You know when a little kid sees a pregnant lady drinking a glass of OJ, and he's like "No! The baby will drown!" Turns out he's kind of right. The mother-to-be is drowning her baby in flavor, and it will impact the baby's palate forever, a new study finds. NPR reports:

"Things like vanilla, carrot, garlic, anise, mint—these are some of the flavors that have been shown to be transmitted to amniotic fluid or mother's milk," says Julie Mennella, who studies taste in infants at the Monell Chemical Senses Center. In fact, Mennella says there isn't a single flavor they have found that doesn't show up in utero.

To determine if flavors are passed from the mother to the the baby via the amniotic fluid, researchers gave women garlic capsules or sugar capsules before taking a routine sample of their amniotic fluid—and then asked a panel of people to smell the samples.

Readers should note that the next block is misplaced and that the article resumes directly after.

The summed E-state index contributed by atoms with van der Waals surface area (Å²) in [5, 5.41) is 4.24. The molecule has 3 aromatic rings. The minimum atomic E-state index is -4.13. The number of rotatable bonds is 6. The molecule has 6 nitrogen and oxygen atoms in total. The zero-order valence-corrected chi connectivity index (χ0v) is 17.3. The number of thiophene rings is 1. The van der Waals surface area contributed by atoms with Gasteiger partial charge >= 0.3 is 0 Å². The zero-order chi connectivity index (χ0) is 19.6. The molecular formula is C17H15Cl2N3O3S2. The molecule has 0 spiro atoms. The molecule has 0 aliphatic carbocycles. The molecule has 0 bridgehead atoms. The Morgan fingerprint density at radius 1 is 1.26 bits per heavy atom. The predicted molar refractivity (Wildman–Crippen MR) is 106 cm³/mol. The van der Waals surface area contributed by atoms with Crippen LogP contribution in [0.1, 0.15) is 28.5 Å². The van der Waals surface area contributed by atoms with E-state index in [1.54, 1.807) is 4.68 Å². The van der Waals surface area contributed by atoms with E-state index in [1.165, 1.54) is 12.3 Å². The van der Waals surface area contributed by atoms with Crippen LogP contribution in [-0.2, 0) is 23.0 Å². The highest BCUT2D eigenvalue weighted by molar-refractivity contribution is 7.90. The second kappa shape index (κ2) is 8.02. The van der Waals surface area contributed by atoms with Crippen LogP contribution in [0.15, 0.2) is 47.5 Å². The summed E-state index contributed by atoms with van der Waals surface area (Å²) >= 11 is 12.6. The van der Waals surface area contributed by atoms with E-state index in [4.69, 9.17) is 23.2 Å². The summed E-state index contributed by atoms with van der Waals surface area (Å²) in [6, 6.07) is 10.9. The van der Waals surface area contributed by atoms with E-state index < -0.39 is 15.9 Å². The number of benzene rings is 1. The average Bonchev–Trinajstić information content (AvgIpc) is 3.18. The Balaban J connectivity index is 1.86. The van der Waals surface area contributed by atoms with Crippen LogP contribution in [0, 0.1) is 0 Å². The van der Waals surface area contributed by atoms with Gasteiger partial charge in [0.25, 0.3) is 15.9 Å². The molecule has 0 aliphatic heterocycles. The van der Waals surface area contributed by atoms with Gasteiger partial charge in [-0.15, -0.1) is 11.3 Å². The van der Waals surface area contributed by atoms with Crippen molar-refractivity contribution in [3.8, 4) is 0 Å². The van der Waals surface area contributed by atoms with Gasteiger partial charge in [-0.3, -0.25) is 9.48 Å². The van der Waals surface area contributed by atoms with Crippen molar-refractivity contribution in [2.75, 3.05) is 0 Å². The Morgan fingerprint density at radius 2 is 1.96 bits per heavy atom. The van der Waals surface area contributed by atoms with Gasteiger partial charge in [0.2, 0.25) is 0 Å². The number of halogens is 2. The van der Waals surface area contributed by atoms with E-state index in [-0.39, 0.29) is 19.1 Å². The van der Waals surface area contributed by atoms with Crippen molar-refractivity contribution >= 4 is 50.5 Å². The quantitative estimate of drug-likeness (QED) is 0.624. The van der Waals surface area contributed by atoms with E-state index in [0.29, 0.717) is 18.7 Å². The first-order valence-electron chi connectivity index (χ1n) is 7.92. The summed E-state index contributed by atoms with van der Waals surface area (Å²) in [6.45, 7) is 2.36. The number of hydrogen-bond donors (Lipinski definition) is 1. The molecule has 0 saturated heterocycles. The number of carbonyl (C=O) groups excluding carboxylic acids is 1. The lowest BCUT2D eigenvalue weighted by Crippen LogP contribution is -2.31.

Sitting in a laboratory sniffing vials of garlic-flavored amniotic fluid is the second-grossest thing I have imagined all day. Grossest thing: Spending nine months floating in sea of garlic-flavored amniotic fluid, as it washes in and out of your pathetic fetal mouth, because your lip muscles haven't developed enough to stay closed, yet. Ewughhughhhh.

"And just like the European rabbit, the babies who had experienced carrot in amniotic fluid or mother's milk ate more of the carrot-flavored cereal," says Mennella. "And when we analyzed the video tapes they made less negative faces while eating it."

Carrot-flavored cereal, soppy and soft, in a bowl of carrot-flavored amniotic fluid, being spooned into the feeble carrot-flecked mouth of a toothless infant. Grossest human interest story about a mildly revelatory scientific story ever.

Apparently this means foodies must expose their babies to fancy foods in utero. Grr, make fun of foodies, etc. [NPR, Gothamist, images via Shutterstock]